In the Market Place deal, Hill received a $275,000 TIF grant, and so far he has received $6,600 in sales tax revenue from the extra 1 cent sales charged at businesses in the shopping center, according to city records. Including the grant, the tax incentives are capped at about $2.5 million.

Now Hill is turning his sights further down West Main Street.

“In the next five years, it is going to be a much different west Belleville than it was previously,” Hill said.

Hill said he’s received “a lot of interest” from prospective home buyers.

The TIF funding is “absolutely” needed for the project to get off the ground, Hill said. He added that as a taxpayer he wants TIF money to be used “responsibly.”

Mayor Mark Eckert supports Hill’s plan, as did all the aldermen who voted on it during committee meetings. The City Council will meet at 7 p.m. Monday at Lindenwood University-Belleville at 2600 W. Main St. and decide whether to give Hill the grant.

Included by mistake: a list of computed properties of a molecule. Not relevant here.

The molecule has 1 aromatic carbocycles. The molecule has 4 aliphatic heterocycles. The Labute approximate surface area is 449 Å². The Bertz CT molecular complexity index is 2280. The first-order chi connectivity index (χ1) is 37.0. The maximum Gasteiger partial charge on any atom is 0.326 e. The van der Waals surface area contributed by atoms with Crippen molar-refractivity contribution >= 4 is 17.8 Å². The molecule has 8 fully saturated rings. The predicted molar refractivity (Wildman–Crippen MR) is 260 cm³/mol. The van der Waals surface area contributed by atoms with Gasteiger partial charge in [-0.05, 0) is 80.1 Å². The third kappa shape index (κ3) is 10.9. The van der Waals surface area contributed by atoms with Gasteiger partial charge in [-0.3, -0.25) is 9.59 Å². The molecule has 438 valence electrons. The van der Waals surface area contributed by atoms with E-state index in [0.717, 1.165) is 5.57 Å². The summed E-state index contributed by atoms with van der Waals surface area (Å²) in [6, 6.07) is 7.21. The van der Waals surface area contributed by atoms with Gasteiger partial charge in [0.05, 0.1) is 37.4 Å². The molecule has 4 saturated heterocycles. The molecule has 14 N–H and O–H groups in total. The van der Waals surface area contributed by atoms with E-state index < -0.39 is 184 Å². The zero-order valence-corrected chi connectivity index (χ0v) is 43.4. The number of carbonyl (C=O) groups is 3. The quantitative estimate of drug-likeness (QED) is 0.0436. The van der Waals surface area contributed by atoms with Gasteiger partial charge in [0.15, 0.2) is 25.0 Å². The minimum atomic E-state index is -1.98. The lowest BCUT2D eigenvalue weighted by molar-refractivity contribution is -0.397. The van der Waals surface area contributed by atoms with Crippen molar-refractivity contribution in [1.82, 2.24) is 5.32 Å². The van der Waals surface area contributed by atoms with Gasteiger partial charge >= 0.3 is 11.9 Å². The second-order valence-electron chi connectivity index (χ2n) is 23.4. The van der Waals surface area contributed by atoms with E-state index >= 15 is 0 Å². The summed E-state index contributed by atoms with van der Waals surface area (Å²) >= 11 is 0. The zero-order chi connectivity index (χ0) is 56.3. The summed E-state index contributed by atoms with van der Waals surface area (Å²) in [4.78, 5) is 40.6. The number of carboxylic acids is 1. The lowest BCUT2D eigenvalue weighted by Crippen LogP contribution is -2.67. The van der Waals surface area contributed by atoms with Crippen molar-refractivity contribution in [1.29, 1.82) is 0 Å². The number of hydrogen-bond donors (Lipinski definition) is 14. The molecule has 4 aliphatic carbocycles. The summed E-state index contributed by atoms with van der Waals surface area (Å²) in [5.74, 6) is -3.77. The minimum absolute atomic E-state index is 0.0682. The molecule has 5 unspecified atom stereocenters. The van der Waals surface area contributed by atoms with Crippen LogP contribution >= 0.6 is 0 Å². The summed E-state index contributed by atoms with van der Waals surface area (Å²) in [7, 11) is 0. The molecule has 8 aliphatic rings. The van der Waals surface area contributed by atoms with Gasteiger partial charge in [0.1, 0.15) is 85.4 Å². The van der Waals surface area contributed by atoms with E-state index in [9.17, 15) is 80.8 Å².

“It’s no secret, those properties have had a long history of deterioration,” Eckert said. “They’ve been in court many times.”

Last year, a judge ruled the Rob Nora conditions were “dangerous to the lives” of the residents, and a week after his ruling, the ceiling of one of the Rob Nora units fell down on a resident. All residents were forced to leave the complex last year, and all of the Forest Hills residents were forced to leave earlier this month.

“It got to the point where they were becoming a detriment to the property values in west Belleville,” Eckert said. “This is absolutely a dream come true, and it’s going to do nothing but lift the property values and the spirit of west Belleville.”

Along with the new brewery, Eckert noted there have been other west-end developments in recent months:

▪ The Shopland Plaza and the anchor tenant, Ace Hardware, have been renovated

▪ A 24-hour Walmart Supercenter is planned for South 74th Street and Illinois 15

▪ Construction on the Hofbräuhaus German restaurant and brewery has sped up this summer

▪ Althoff Catholic High School is about to open a new athletic field